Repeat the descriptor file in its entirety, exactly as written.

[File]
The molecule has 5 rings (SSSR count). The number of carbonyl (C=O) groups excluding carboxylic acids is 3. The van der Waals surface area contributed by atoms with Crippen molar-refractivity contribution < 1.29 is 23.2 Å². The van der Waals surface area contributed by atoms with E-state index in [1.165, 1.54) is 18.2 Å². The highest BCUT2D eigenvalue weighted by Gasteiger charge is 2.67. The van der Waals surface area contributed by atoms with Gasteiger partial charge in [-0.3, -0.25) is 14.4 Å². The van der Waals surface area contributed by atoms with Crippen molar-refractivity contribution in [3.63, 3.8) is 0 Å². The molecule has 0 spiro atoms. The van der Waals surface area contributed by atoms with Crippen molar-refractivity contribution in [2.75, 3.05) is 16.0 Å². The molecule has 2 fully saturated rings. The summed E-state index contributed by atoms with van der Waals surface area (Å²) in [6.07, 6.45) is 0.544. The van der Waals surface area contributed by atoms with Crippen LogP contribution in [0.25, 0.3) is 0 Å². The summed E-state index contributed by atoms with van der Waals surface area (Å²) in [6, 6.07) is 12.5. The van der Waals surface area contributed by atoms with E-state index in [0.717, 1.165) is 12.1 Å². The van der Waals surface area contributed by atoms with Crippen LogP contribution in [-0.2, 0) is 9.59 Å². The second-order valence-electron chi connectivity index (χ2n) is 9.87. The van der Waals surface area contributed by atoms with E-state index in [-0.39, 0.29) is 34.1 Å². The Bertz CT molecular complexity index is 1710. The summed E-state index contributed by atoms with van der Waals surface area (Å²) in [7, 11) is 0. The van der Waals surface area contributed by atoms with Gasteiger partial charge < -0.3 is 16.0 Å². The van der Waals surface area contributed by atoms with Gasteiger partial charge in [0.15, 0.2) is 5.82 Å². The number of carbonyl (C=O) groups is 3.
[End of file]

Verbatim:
The molecule has 5 rings (SSSR count). The number of carbonyl (C=O) groups excluding carboxylic acids is 3. The van der Waals surface area contributed by atoms with Crippen molar-refractivity contribution < 1.29 is 23.2 Å². The van der Waals surface area contributed by atoms with E-state index in [1.165, 1.54) is 18.2 Å². The highest BCUT2D eigenvalue weighted by Gasteiger charge is 2.67. The van der Waals surface area contributed by atoms with Gasteiger partial charge in [-0.3, -0.25) is 14.4 Å². The van der Waals surface area contributed by atoms with Crippen molar-refractivity contribution in [3.63, 3.8) is 0 Å². The molecule has 0 spiro atoms. The van der Waals surface area contributed by atoms with Crippen molar-refractivity contribution in [2.75, 3.05) is 16.0 Å². The molecule has 2 fully saturated rings. The summed E-state index contributed by atoms with van der Waals surface area (Å²) in [6.07, 6.45) is 0.544. The van der Waals surface area contributed by atoms with Crippen LogP contribution in [0.25, 0.3) is 0 Å². The summed E-state index contributed by atoms with van der Waals surface area (Å²) in [6, 6.07) is 12.5. The van der Waals surface area contributed by atoms with E-state index in [0.717, 1.165) is 12.1 Å². The van der Waals surface area contributed by atoms with Crippen LogP contribution in [-0.2, 0) is 9.59 Å². The second-order valence-electron chi connectivity index (χ2n) is 9.87. The van der Waals surface area contributed by atoms with E-state index in [-0.39, 0.29) is 34.1 Å². The Bertz CT molecular complexity index is 1710. The summed E-state index contributed by atoms with van der Waals surface area (Å²) in [7, 11) is 0. The van der Waals surface area contributed by atoms with Gasteiger partial charge < -0.3 is 16.0 Å². The van der Waals surface area contributed by atoms with Gasteiger partial charge in [0.15, 0.2) is 5.82 Å². The number of carbonyl (C=O) groups is 3.